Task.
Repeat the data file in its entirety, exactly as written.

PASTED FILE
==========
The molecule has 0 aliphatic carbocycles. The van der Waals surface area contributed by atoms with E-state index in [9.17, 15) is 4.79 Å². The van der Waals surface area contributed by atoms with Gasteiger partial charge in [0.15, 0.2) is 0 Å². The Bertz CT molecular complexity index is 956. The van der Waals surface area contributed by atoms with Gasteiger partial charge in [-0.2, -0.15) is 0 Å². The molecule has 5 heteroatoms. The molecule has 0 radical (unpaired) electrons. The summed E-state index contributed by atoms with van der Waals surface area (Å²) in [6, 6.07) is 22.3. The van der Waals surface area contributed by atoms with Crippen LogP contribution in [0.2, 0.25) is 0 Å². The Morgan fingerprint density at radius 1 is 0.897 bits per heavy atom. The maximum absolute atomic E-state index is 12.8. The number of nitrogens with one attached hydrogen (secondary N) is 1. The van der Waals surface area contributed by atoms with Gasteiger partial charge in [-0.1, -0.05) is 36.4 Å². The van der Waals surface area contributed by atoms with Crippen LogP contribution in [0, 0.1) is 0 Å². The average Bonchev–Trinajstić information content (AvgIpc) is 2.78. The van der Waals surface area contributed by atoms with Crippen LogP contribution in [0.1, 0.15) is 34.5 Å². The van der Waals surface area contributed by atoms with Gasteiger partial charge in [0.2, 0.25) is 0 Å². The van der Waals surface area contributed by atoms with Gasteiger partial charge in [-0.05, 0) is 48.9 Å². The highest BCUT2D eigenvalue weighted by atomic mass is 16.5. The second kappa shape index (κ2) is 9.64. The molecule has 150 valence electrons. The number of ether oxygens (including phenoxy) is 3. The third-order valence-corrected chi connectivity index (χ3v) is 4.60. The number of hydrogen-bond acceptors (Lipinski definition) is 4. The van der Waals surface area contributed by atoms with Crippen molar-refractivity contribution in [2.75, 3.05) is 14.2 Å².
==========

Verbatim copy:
The molecule has 0 aliphatic carbocycles. The van der Waals surface area contributed by atoms with E-state index in [9.17, 15) is 4.79 Å². The van der Waals surface area contributed by atoms with Gasteiger partial charge in [0.15, 0.2) is 0 Å². The Bertz CT molecular complexity index is 956. The van der Waals surface area contributed by atoms with Gasteiger partial charge in [-0.2, -0.15) is 0 Å². The molecule has 5 heteroatoms. The molecule has 0 radical (unpaired) electrons. The summed E-state index contributed by atoms with van der Waals surface area (Å²) in [6, 6.07) is 22.3. The van der Waals surface area contributed by atoms with Crippen LogP contribution in [0.2, 0.25) is 0 Å². The Morgan fingerprint density at radius 1 is 0.897 bits per heavy atom. The maximum absolute atomic E-state index is 12.8. The number of nitrogens with one attached hydrogen (secondary N) is 1. The van der Waals surface area contributed by atoms with Gasteiger partial charge in [-0.1, -0.05) is 36.4 Å². The van der Waals surface area contributed by atoms with Crippen LogP contribution in [0, 0.1) is 0 Å². The average Bonchev–Trinajstić information content (AvgIpc) is 2.78. The van der Waals surface area contributed by atoms with Crippen LogP contribution in [0.1, 0.15) is 34.5 Å². The van der Waals surface area contributed by atoms with Gasteiger partial charge in [0.2, 0.25) is 0 Å². The van der Waals surface area contributed by atoms with Gasteiger partial charge in [-0.05, 0) is 48.9 Å². The highest BCUT2D eigenvalue weighted by atomic mass is 16.5. The second kappa shape index (κ2) is 9.64. The molecule has 150 valence electrons. The number of ether oxygens (including phenoxy) is 3. The third-order valence-corrected chi connectivity index (χ3v) is 4.60. The number of hydrogen-bond acceptors (Lipinski definition) is 4. The van der Waals surface area contributed by atoms with Crippen molar-refractivity contribution in [2.75, 3.05) is 14.2 Å².